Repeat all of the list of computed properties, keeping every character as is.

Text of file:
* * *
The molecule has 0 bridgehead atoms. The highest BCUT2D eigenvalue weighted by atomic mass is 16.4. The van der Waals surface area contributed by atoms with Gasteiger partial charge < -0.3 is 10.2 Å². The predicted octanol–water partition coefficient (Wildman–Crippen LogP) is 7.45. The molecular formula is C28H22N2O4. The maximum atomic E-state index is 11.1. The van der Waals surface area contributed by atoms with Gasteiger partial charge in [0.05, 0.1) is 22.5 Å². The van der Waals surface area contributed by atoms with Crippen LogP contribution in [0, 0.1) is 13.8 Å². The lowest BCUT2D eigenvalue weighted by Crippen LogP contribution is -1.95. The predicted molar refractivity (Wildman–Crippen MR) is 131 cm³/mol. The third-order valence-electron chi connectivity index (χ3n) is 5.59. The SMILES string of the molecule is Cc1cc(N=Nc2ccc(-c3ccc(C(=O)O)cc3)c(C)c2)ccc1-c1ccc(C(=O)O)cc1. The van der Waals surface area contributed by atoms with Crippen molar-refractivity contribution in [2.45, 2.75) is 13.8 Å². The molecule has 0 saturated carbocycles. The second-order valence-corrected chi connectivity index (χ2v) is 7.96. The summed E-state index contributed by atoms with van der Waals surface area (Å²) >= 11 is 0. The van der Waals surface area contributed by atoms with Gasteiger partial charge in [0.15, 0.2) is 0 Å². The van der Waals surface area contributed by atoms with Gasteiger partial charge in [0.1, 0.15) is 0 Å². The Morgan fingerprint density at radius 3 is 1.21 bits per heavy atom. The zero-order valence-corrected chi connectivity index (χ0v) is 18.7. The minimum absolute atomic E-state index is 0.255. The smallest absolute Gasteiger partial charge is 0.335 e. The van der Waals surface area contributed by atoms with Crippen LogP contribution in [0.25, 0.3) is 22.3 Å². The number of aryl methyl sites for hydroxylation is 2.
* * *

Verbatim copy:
The molecule has 0 bridgehead atoms. The highest BCUT2D eigenvalue weighted by atomic mass is 16.4. The van der Waals surface area contributed by atoms with Gasteiger partial charge < -0.3 is 10.2 Å². The predicted octanol–water partition coefficient (Wildman–Crippen LogP) is 7.45. The molecular formula is C28H22N2O4. The maximum atomic E-state index is 11.1. The van der Waals surface area contributed by atoms with Gasteiger partial charge in [0.05, 0.1) is 22.5 Å². The van der Waals surface area contributed by atoms with Crippen LogP contribution in [0, 0.1) is 13.8 Å². The lowest BCUT2D eigenvalue weighted by Crippen LogP contribution is -1.95. The predicted molar refractivity (Wildman–Crippen MR) is 131 cm³/mol. The third-order valence-electron chi connectivity index (χ3n) is 5.59. The SMILES string of the molecule is Cc1cc(N=Nc2ccc(-c3ccc(C(=O)O)cc3)c(C)c2)ccc1-c1ccc(C(=O)O)cc1. The van der Waals surface area contributed by atoms with Crippen molar-refractivity contribution in [2.45, 2.75) is 13.8 Å². The molecule has 0 saturated carbocycles. The second-order valence-corrected chi connectivity index (χ2v) is 7.96. The summed E-state index contributed by atoms with van der Waals surface area (Å²) >= 11 is 0. The van der Waals surface area contributed by atoms with Gasteiger partial charge in [0.15, 0.2) is 0 Å². The van der Waals surface area contributed by atoms with Gasteiger partial charge in [0.1, 0.15) is 0 Å². The Morgan fingerprint density at radius 3 is 1.21 bits per heavy atom. The zero-order valence-corrected chi connectivity index (χ0v) is 18.7. The minimum absolute atomic E-state index is 0.255. The smallest absolute Gasteiger partial charge is 0.335 e. The van der Waals surface area contributed by atoms with Crippen LogP contribution in [0.25, 0.3) is 22.3 Å². The number of aryl methyl sites for hydroxylation is 2.